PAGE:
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29 thoughts on “WikiLeaks and disclosing classified

  1. guytaur

    A problem for any prosecution. They have to prove Wikileaks were first to reveal said information. Given that Wikileaks only released all of these cables due to a hack attack which revealed those files that is not a clear cut thing to prove.

  2. MLF

    Guytaur, wrong.

    Bernard, I think it may be time for a holiday, you’re far too close and seemingly warped by this thing.

    ASIO officers have more protection that M15? And that is a bad thing? What exactly is your problem here? They have it because not every Tom, Dick and Bernard should know who does and does not work for the Australian Security Intelligence Organisation. They have it because if it is known where you work, then you are suspecptible to inflitration, to being targeted, etc etc. They have it, it is the law. Full stop.

    And really, your last line is a cracker: “In short, when it comes to the rules about disclosing classified information, governments think the rules only apply to everyone else, not to them.”

    Replace “governments” with “Wikileaks” and that cracker still holds true.

  3. Policeman MacCruiskeen

    Quite right Bernard. I’m watin’ in drowsy and somnolent expectation of a predictable surge of moral outrage from the outlet pipes of Australian establishment mediocrity about the perfidy of young Julian. He outs US forces slaughtering Iraqui’s and journalists and there’s a modest tut-tutting. His cable release outs one ASIO agent and it’ll be the end of civilisation, for sure. I like your line, Bernard, about how ASIO sees itself as infallible. Who do these people think they are? DOCS?

  4. Suzanne Blake

    @ Guytaur,

    Agree and how could they prove Julian Assange was the one who did it.

  5. pk_x

    But how does revealing ASIO identities improve accountability? By their very nature these organisations are designed to avoid that. The public — even senators — barely seem able to protest against the powers they hold. Knowing the names of operatives does not change our awful terror laws.

  6. guytaur

    @ Suzanne Blake

    Wow something we do agree on. Yes you are right. To prosecute Assange as an individual they have to prove his culpability in either directly revealing the information or conspiring to do so.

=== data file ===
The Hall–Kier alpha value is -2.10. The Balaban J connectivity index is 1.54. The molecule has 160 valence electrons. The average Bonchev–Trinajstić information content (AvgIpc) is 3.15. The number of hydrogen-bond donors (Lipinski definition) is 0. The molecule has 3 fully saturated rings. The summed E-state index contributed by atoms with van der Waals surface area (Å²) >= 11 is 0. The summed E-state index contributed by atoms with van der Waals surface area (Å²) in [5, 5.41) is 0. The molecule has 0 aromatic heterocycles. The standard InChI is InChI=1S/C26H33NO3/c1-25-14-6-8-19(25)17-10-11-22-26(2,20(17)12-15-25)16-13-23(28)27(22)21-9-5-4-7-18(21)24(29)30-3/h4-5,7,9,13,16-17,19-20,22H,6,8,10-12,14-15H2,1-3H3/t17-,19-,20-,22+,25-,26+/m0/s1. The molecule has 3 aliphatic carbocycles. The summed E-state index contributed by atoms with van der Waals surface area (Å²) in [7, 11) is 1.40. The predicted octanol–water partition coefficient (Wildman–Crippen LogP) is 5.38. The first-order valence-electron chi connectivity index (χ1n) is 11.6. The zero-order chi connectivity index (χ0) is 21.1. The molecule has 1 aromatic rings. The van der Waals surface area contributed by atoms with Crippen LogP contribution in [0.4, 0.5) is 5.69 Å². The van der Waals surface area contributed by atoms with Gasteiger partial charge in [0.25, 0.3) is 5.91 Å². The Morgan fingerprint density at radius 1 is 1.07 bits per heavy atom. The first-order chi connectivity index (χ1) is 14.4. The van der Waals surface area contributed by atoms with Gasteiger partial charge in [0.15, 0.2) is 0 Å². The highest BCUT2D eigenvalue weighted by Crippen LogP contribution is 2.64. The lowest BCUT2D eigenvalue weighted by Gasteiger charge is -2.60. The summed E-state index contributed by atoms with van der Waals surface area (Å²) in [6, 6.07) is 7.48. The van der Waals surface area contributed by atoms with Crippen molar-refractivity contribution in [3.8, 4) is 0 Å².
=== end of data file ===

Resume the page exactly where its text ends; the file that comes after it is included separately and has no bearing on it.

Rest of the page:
Given that Wikileaks have a record of redacting names to protect lives before the hack I think this would indeed be hard to prove.

    I do think Mr Keane raises very valid points about how far should we protect secret organizations like ASIO.
    The latest revelations revealed by Human Rights Watch on Western Intelligence agencies involvement with Libya against every human right our democracies are supposed to be means we know there is too much secrecy. Not enough accountability.

  7. Scott

    The issue is ownership of the information, BK.

    Information and data collected by government agencies, like ASIO, is the property of the Government. Therefore they can use it anyway they see fit (which includes making it public).

    Wikileaks, by contrast, does not own the government cables it is publishing on the web. As the distributor of this information, it should be held accountable if it has broken laws regarding disclosure of ASIO identities. (and so what if ASIO has better protections than equivalent spy agencies…if the law has been broken, the law has been broken)

  8. guytaur


    No you are wrong. This is why despite McClelland’s remarks the AG is not going to prosecute.

  9. MLF

    Guytaur, wrong again.

    Wikileaks has a history of redacting names?

    a – they also have a history of releasing unredacted cables as they did in 2010 when they named names of Afghans who were helping the US and therefore put them in grave danger, and

    b – Wikileaks is founded on the principle that all information should be freely available to everyone. They only starting redacting the cables in the first place under pressure from US and other governments to protect people who were named in them.

    Where does the “everyone has a right to see everything” fit within a now-redacting organisation? Its just as Bernard said at the end – “its only ok if we do it, not if the government or anyone else does it”.

    Hypocrisy of massive proportions.

    Which incidentally wouldn’t be hypocrisy if they just acknowledged the fact that this stuff aint easy and the most finely-tuned principles in the world get violently careened off course when you are dealing with real life and real death.

    Sadly, as their own release of their own cables shows – Wikileaks still hasn’t grown up.

  10. MLF

    No, I’m not wrong.

    If there is a law that has been broken (which there has) and a case to be had (which there is) – then if the AG doesn’t prosecute it will be for political rather than legal reasons.

    The AG has already been shown to be inept when it comes to Wikileaks. Why break the habit of a lifetime.